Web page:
The startup, which reached $1 billion in valuation months after its launch in October 2020, partnered with crypto payment service provider BitPay to allow clients to buy ownership shares in second homes using digital assets. 

In a statement, the firm says that homebuyers can settle down payments using crypto and then pay the rest of the balance using fiat and cryptocurrency. Supported coins include Bitcoin (BTC), Ethereum (ETH), Litecoin (LTC), Bitcoin Cash (BCH), Dogecoin (DOGE), Wrapped Bitcoin (WBTC) and five USD-pegged stablecoins.

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Pacaso’s co-founder and CEO Austin Allison says the firm’s new payment option is in response to the growing popularity of crypto and blockchain in the real estate industry. 

“Crypto payment option is a recurring topic in our conversations with prospective buyers of second homes.

As we expand internationally and put second-home co-ownership within reach for more people across the globe, we’re thrilled to be able to respond to that demand and extend as many payment options as we can to our customers.”

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BitPay CEO Stephen Pair says they are seeing a growing number of large purchases like real estate being paid in crypto. 

“The market potential for crypto is huge, with $55 Billion as the estimated value of purchases consumers will make using cryptocurrency in the next 12 months.”

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What is the purpose of cryptocurrency? Young folks discuss what pulls them to fictitious money

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Cryptocurrency has had a bit of a renaissance recently. But how does it stack up against more traditional investment strategies, and why are so many young people interested in it?

What exactly is cryptocurrency?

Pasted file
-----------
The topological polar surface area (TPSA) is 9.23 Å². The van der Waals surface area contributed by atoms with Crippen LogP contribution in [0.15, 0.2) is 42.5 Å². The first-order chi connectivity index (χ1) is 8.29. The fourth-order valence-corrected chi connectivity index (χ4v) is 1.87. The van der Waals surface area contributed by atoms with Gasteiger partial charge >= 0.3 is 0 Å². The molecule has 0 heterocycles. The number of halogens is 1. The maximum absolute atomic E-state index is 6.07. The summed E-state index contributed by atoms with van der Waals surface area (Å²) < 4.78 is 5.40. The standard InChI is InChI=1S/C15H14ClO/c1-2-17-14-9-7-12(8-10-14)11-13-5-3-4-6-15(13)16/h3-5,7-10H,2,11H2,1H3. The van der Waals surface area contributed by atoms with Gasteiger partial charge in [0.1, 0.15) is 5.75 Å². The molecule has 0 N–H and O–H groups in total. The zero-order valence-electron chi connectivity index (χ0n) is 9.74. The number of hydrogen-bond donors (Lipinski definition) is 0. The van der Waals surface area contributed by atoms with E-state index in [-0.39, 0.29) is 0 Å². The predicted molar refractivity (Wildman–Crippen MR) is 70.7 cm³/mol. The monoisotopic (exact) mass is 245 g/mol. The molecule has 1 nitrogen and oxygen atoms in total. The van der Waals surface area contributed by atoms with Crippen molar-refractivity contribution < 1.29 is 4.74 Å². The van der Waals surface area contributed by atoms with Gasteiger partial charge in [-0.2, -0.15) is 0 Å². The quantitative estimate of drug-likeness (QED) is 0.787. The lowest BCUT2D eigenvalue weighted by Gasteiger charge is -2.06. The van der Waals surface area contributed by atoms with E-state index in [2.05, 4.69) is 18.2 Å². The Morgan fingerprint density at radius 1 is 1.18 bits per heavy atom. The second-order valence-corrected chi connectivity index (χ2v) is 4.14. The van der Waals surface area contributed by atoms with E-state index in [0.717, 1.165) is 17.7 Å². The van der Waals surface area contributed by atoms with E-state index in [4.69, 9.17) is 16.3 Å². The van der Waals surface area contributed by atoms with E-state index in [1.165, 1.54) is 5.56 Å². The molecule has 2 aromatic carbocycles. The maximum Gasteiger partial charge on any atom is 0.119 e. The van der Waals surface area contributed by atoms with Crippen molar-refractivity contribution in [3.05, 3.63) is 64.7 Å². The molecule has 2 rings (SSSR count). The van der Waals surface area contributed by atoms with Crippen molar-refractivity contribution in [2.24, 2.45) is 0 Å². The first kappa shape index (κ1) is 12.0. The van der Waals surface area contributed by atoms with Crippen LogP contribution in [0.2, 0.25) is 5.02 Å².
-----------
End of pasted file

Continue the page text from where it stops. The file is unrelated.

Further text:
Cryptocurrency has had a bit of a renaissance.

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Over the last decade, digital currency has progressed from being something solely discussed in the shadows of the internet to a major market mover and viable payment alternative. But what exactly is it? Why is it important to sell bitcoin in Dubai.

In a nutshell, Bitcoin is just another way to save money and pay for goods. “Cryptocurrency is a type of payment that can be exchanged online for products and services,” according to Nerd Wallet.

Seems fairly straightforward, doesn’t it?

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Blockchain technology is used to power cryptocurrency. This system is distributed and decentralized, with computers all around the world recording and managing transactions. Unlike typical banking systems, these transactions may be performed anonymously, which adds to their allure.

This year, in particular, has pushed digital money to the forefront of the public’s consciousness. After shocking the investment world in January by successfully raising GameStop’s stock to 10 times its expert value, Reddit stock traders went on to a new project: making a joke turned cryptocurrency soar.

Dogecoin, a digital token designed as a joke, has attracted a large number of traders and supporters, owing in part to Tesla Founder Elon Musk’s frequent tweets about it. People became aware of a digital currency depicting a Shiba Inu dog with strange inscriptions and phrases around its head.

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So, despite the fact that cryptocurrency has gained some popularity since, say, Bitcoin’s inception in 2009, people just began talking about it this year. Despite the debate, many people are still perplexed as to why anybody would use, let alone invest in, this new money. This is why four local young individuals chose to discuss what makes them interested in fictitious money.

Bitcoin mania has returned

Bitcoin reached a new high in early January, reaching over $42,000. According to Coin Desk, the price of the famously volatile cryptocurrency was at 32,500 on Friday morning.